Teaching mathematics
Teaching mathematics

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Teaching mathematics

1.4 Tally charts and frequency charts

Tallying is a way of recording data in groups of five.

Recording frequencies in this way means totalling the number of tally marks made (figure 1).

Tally marks
Figure 1 Tally marks

Tally charts can be used to collect and organise primary data.

Look at the tally chart in Figure 2.

A tally chart
Figure 2 A tally chart

The first column contains all of the possible data options. Note that there is an ‘other’ box in case any of the answers do not fit into the first four categories. As with questionnaire questions, it is important that every possible answer can be recorded in a data collection table such as this one.

The second column is for a tally, so that results can be recorded and added to.The final column is the frequency. This is the total for each data category once all the data has been collected.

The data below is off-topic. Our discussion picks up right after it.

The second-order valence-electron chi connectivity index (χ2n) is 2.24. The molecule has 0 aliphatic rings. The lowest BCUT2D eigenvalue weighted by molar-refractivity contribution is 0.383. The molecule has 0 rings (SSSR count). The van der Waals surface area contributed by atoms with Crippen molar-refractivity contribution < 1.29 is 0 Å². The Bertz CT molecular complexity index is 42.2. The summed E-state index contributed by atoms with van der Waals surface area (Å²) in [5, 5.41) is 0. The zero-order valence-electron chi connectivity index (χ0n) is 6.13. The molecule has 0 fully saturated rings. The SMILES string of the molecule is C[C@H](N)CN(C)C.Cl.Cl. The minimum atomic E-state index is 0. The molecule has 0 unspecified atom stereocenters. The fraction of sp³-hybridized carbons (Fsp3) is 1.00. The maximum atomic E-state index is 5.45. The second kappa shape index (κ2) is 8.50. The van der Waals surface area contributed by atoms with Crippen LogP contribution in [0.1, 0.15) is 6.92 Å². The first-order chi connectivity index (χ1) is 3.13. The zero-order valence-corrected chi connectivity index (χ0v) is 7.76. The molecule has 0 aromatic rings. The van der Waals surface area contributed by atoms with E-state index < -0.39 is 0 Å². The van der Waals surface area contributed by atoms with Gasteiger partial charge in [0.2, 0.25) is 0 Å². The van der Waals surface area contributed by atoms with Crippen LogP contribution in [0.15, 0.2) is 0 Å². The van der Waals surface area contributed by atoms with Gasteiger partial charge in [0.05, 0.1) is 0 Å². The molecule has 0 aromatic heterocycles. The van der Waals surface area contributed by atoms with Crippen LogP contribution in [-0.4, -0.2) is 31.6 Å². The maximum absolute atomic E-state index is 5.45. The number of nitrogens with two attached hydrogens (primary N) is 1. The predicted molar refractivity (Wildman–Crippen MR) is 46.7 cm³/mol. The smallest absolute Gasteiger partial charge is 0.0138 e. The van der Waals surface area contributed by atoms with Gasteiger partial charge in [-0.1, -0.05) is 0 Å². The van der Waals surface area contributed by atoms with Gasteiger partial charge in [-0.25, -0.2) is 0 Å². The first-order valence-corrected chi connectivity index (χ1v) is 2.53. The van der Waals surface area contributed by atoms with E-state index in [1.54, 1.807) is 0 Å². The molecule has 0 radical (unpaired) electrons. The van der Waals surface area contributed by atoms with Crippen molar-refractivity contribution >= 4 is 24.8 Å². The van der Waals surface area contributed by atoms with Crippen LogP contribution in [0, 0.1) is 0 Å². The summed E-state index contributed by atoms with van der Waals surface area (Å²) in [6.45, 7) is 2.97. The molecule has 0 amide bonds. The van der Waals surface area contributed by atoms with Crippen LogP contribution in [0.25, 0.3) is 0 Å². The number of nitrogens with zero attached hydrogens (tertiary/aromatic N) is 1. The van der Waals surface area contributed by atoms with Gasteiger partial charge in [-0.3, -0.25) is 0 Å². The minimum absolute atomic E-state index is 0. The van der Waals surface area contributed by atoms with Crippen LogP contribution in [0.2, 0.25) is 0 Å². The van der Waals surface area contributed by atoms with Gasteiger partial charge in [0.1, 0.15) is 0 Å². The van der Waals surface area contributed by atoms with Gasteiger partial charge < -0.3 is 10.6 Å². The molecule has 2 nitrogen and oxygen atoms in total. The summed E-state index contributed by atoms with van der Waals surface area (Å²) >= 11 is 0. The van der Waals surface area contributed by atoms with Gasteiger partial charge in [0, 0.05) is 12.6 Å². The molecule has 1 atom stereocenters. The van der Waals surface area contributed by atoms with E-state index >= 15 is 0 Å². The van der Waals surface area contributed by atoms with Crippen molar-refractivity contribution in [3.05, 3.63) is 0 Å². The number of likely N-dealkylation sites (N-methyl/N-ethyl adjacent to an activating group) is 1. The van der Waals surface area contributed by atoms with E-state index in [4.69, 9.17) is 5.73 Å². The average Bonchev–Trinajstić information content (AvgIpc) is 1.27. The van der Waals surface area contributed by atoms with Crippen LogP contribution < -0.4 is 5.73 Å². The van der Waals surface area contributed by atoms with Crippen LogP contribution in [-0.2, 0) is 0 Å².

It is also possible to have a frequency chart without a tally column, like the example shown below.

Table 2 What is your favourite ice cream flavour?

FlavourFrequency
Chocolate14
Vanilla5
Strawberry7
Other20

Activity 3 Reflecting

Timing: Allow 10 minutes

Did you notice that the ‘Other’ category in the example above had the highest frequency?

What conclusions could you draw from this?

Discussion

Sometimes when collecting data, the results can be surprising. Participants sometimes give answers you do not expect.

It may be that there are popular icecream flavours that have not been listed.

In some instances, it is worth introducing further categories once some initial data has been collected.

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